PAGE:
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Karen Khachanov’s loss at the Citi Open is just a blip on the radar for what he wants to achieve

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Karen Khachanov’s loss at the Citi Open is just a blip on the radar for what he wants to achieve

WASHINGTON - Russia has quickly become one of the top tennis superstar-producing countries in the world. Russia is the only nationality to have two players currently in the top-10 world rankings and both are on the verge of breaking through.

Leading the Russian brigade is Karen Khachanov, a 23-year-old right-handed player on the best stretch of his career. 

He’s reached his highest world ranking, No. 8, with three of his four ATP titles coming late last year. 

As a part of the next generation of players to eventually unset the Big Three of Novak Djokovic, Roger Federer, and Rafael Nadal, Khachanov is one that continues to rise. 

Last year he entered the Citi Open in Washington D.C. with a No. 37 ranking. With the aforementioned titles and a quarterfinal run at the French Open, he’s propelled himself to his career-high ranking, past former Grand Slam winners Marin Cilic, Juan Martin del Potro and Stan Wawrinka. 

As time has circled around to the Citi Open once again, a lot has changed for Khachanov. There’s more press, higher expectations, a child on the way, and more opportunities. While all of this is happening he tries to keep everything he does in his approach the same. 

“It depends from which angle we look. On one side yes, I'm top-10 right now, and this is, again, a great milestone, great achievement, in the top 10 of the best players in the world,” Khachanov told NBC Sports Washington. “From another side, expectations, they go much higher, so the higher you go as higher expectations growing. So, from that side is, it's a more difficult, for media as well, people are expecting maybe you succeed more often than bigger tournaments.” 

Along the way, he’s continuing to garner wins against the top players in the world. His biggest was against 16-time Grand Slam champion Novak Djokovic back in the 2018 Paris Masters Final. 

The win gave him his first-ever Masters 1,000 title, the second tier of tournaments behind the four majors. 

Other notable wins include one over del Potro to reach the French Open quarterfinals. Although del Potro was one of his idols growing up, those matches are no different for the Russian.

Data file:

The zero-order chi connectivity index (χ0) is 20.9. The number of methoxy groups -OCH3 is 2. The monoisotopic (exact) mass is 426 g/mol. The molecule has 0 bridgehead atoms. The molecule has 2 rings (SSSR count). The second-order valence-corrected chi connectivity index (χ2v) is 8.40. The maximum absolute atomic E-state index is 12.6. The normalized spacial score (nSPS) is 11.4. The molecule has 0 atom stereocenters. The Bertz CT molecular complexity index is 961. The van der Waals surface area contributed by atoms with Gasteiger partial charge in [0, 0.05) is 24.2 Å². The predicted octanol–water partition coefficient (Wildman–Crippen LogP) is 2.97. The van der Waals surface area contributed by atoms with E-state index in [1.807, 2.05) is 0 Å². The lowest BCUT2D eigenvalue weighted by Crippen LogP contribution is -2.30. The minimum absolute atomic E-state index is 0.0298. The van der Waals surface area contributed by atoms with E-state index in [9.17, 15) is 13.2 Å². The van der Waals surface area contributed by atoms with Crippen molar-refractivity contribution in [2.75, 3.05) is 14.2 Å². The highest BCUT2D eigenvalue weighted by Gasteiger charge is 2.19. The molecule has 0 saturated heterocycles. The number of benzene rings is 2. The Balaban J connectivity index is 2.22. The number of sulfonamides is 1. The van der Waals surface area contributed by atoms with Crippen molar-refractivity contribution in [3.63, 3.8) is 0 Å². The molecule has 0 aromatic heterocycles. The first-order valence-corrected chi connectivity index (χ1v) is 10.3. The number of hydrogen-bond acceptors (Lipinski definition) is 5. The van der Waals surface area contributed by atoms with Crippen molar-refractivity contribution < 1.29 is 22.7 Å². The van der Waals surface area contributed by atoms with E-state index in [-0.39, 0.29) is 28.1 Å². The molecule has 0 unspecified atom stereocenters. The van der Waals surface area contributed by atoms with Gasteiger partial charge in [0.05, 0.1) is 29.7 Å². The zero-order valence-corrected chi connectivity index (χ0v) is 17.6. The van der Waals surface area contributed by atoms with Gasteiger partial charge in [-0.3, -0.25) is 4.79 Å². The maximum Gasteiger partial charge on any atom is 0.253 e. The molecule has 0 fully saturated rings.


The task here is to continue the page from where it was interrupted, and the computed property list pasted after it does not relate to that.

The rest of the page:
“[It’s] the same when I played against Novak and any other top guy, because, when I was young, I was watching them on TV and then you're playing in the big tournaments against them,” Khachanov said. “So it’s a great feeling, great motivation from being a kid. And, yeah, I just, I just want to try to give it all, when I play those kinds of clashes, especially against top guys.”

The results are continuing to build for Khachanov, reaching the first peak of his career. 

But not only has he gained momentum on the court but back in March 2019 he became an Aurora Goodwill Ambassador. As a Goodwill Ambassador, Khachanov is one of 149 leaders from diverse backgrounds and fields of work looking to tackle global challenges. 

The lone member of the Forum on the ATP tour, Khachanov is hoping to add his perspective to the conversation. 

“I would like help Aurora to expand this exciting network, by raising awareness through a number of publicity efforts involving myself in the program of events for the October forum, and offering advice and ideas, and my experience will be held in providing a different perspective, hopefully,” Khachanov said. 

For Khachanov the success did not continue in this year’s edition of the Citi Open. Receiving a bye into the Second Round he fell to former world No. 5 Jo-Wilfried Tsonga in three sets. Last year he also exited the event due to an early-round loss. 

But like many of his opponents, the Citi Open serves as a tune-up tournament for the U.S Open Series. The next two stops, the Rogers Cup and the Western and Southern Open are the biggest tests before the final major in 2019. So far we’ve only seen the beginning of what Khachanov is becoming. 

Each year he continues to build on the momentum for the previous one. While we didn’t see him make a run in Washington D.C., there are sure to be many more in the future.

MORE CITI OPEN NEWS:

1.20.20 Rick Horrow sits down Nick Kelly, Vice President of Partnerships, Beer Culture, and Community for Anheuser-Busch InBev